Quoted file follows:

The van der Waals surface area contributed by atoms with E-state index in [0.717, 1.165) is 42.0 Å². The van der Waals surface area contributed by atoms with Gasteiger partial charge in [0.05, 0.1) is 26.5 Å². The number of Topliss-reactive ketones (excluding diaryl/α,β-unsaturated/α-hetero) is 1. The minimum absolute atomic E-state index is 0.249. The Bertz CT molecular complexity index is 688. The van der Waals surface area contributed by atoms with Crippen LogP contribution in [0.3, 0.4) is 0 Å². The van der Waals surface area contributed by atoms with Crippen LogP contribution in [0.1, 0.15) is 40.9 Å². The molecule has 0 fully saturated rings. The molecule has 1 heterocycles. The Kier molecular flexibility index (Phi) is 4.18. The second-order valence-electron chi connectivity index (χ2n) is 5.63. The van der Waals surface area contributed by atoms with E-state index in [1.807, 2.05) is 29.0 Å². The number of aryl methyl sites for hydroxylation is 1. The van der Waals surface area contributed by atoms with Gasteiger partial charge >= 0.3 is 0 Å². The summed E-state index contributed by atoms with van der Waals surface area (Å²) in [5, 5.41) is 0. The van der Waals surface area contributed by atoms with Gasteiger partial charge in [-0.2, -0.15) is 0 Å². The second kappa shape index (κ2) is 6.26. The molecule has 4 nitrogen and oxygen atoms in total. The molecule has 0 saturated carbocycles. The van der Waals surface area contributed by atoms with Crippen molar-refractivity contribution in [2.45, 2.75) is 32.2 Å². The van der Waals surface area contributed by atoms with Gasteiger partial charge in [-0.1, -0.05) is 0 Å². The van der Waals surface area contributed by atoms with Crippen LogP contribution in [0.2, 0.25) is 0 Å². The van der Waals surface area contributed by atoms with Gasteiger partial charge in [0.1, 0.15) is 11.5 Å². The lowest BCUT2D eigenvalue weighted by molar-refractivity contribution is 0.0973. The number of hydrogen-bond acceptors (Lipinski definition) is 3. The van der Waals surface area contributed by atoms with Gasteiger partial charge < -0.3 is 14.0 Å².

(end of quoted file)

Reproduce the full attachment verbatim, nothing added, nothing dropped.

The van der Waals surface area contributed by atoms with E-state index in [0.717, 1.165) is 42.0 Å². The van der Waals surface area contributed by atoms with Gasteiger partial charge in [0.05, 0.1) is 26.5 Å². The number of Topliss-reactive ketones (excluding diaryl/α,β-unsaturated/α-hetero) is 1. The minimum absolute atomic E-state index is 0.249. The Bertz CT molecular complexity index is 688. The van der Waals surface area contributed by atoms with Crippen LogP contribution in [0.3, 0.4) is 0 Å². The van der Waals surface area contributed by atoms with Crippen LogP contribution in [0.1, 0.15) is 40.9 Å². The molecule has 0 fully saturated rings. The molecule has 1 heterocycles. The Kier molecular flexibility index (Phi) is 4.18. The second-order valence-electron chi connectivity index (χ2n) is 5.63. The van der Waals surface area contributed by atoms with E-state index in [1.807, 2.05) is 29.0 Å². The number of aryl methyl sites for hydroxylation is 1. The van der Waals surface area contributed by atoms with Gasteiger partial charge >= 0.3 is 0 Å². The summed E-state index contributed by atoms with van der Waals surface area (Å²) in [5, 5.41) is 0. The van der Waals surface area contributed by atoms with Gasteiger partial charge in [-0.2, -0.15) is 0 Å². The second kappa shape index (κ2) is 6.26. The molecule has 4 nitrogen and oxygen atoms in total. The molecule has 0 saturated carbocycles. The van der Waals surface area contributed by atoms with Crippen molar-refractivity contribution in [2.45, 2.75) is 32.2 Å². The van der Waals surface area contributed by atoms with Gasteiger partial charge in [-0.1, -0.05) is 0 Å². The van der Waals surface area contributed by atoms with Crippen LogP contribution in [0.2, 0.25) is 0 Å². The van der Waals surface area contributed by atoms with Gasteiger partial charge in [0.1, 0.15) is 11.5 Å². The lowest BCUT2D eigenvalue weighted by molar-refractivity contribution is 0.0973. The number of hydrogen-bond acceptors (Lipinski definition) is 3. The van der Waals surface area contributed by atoms with Gasteiger partial charge < -0.3 is 14.0 Å².